17March

Change and evolution in diversity, equity and inclusion benchmarks

The Centre for Global Inclusion launched the latest edition of the Global Diversity, Equity and Inclusion Benchmarks (GDEIB).  The GDEIB spells out what good, better, and best work looks like. It readily frames where and how an organisation can focus its capabilities to reach best practices.

By Dr Alan Richter, Treasurer of The Centre For Global Inclusion.

Change and evolution in diversity, equity and inclusion benchmarks

Earlier this year, The Centre for Global Inclusion launched the latest edition of the Global Diversity, Equity and Inclusion Benchmarks (GDEIB). This was the fourth edition of a document begun in 2006, and revised and updated every five years, as the field of DEI keeps evolving.

For our fourth edition we added a third co-author, Nene Molefi, from the Global South, and enlarged our Expert Panellists (EPs) to 112. For the first time, the majority were not from the USA or North America. The GDEIB’s 275 benchmarks encompass 15 categories with five progression levels: Inactive, Reactive, Proactive, Progressive, and Best Practices.

The GDEIB spells out what good, better, and best work looks like. It readily frames where and how an organisation can focus its capabilities to reach best practices. It is offered at no cost to users, so long as they sign a user agreement. The past five years have seen much change and evolution in the field. For one thing, we changed the name of the benchmarks from GDIB to GDEIB, adding the important term Equity into the title, but not just into the title, but also weaving it throughout all the categories.

The backdrop to this change has been the key societal movements and drivers such as Black Lives Matter seen tragically in the context of the brutal murder of George Floyd, along with the global United Against Racism movement, as well as responding to the rising anti-Asian hatred in response to the Covid-19 pandemic, the #metoo and #timesup movements in response to sexual predators, and other broad equity initiatives such as decolonisation, climate justice and the disturbing growth of inequality heightened by the consequences of the pandemic.

In our GDEIB we refer to the five Approaches to DEI:

  • Competence,
  • Compliance,
  • Dignity,
  • Organisational Development and Social Justice.

What we have witnessed in the past five years is the growth of the importance of the Social Justice approach across DEI work regardless of the nature of the organisation.

 

Approaches to DEI

approachestodei

A second key theme, addressed in the new GDEIB, that emerged more recently in the past five years, is directly related to the pandemic – the changing nature of work, and the workplace. Where flexible work arrangements were a nice to have benefit pre-pandemic, today, and henceforth, virtual work and hybrid working will be the norm. Hence the rethinking of working conditions and benefits will be a necessity for all organisations as we redefine decent work.

By comparison with the last major worldwide pandemic of 1918, just over one hundred years ago, the contrasts are significant. As awful as Covid-19 has been so far, at this time around 4-5 million people have died worldwide. This contrasts with between 50 and 100 million deaths back in 1918-1919. And back then, there were no available vaccines and no internet to enable virtual work.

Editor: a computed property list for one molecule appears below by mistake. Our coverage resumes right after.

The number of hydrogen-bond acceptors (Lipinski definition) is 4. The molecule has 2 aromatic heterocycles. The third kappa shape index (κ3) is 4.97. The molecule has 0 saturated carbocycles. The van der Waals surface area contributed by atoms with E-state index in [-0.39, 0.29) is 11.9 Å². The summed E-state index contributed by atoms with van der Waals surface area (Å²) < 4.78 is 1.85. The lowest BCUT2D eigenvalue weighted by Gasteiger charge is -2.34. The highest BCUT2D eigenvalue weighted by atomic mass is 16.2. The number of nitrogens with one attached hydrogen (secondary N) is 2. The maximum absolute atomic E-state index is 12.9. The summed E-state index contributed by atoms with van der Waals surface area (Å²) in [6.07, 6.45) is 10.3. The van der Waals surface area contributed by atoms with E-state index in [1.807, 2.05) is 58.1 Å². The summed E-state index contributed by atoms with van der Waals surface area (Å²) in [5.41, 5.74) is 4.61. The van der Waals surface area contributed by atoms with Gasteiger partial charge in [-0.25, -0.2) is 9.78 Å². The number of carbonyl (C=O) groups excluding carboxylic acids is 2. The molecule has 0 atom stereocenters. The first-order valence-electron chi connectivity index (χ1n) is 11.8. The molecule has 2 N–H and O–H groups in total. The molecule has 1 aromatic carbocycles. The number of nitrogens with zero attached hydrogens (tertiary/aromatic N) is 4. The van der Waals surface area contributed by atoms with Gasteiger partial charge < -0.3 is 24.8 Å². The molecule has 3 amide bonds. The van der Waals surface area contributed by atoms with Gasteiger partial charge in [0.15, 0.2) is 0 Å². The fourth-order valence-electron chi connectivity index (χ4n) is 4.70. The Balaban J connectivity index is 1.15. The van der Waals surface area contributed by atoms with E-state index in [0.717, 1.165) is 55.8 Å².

The third theme that our GDEIB attempts to incorporate into the new benchmarks is the unstoppable march into artificial intelligence as it encroaches on our lives in so many ways including the workplace and work in general. Artificial intelligence is based on algorithms and the challenge is de-biasing these algorithms so that we can get objective decision-making that is fair and equitable.

One obvious example, of many, is in recruitment, hence one of the GDEIB’s best practices is: When technological solutions are used for recruitment, the organisation implements practices to minimise or remove algorithmic bias. The advancement of technology may appear to be great – think simply of the impact of vaccines in this pandemic. However, we typically think of technology as being neutral – that is, it can be used for good or evil – to vastly produce carbon emissions, and to vastly reduce carbon emissions, to give but one critical example – so it isn’t the technology itself but the ethical decisions we make with it that matters. Similarly with artificial intelligence, technology can vastly expand the scope of biased systems or it can be used smartly to de-bias the systems in the first place.

What is interesting is that technology can and does change our global frameworks, and hence the conversations we have about ethics, equity and inclusion in the long run. Think about some of the very painful conversations stretched throughout human history – slavery, abortion, meat production to name a few – and consider how appropriate technology may change our framework and how we thenceforth judge matters.

How did automation impact farming and slavery? How did the pill impact attitudes and beliefs about sexuality and reproduction? And if soon technology will enable the sustainable and affordable production of “meatless” meat, will we start to judge carnivores quite differently?

Diversity, equity and inclusion are, and should be, wrapped up in all these discussions.

 


This article was first published in Inyathelo's 2020/2021 Annual Report.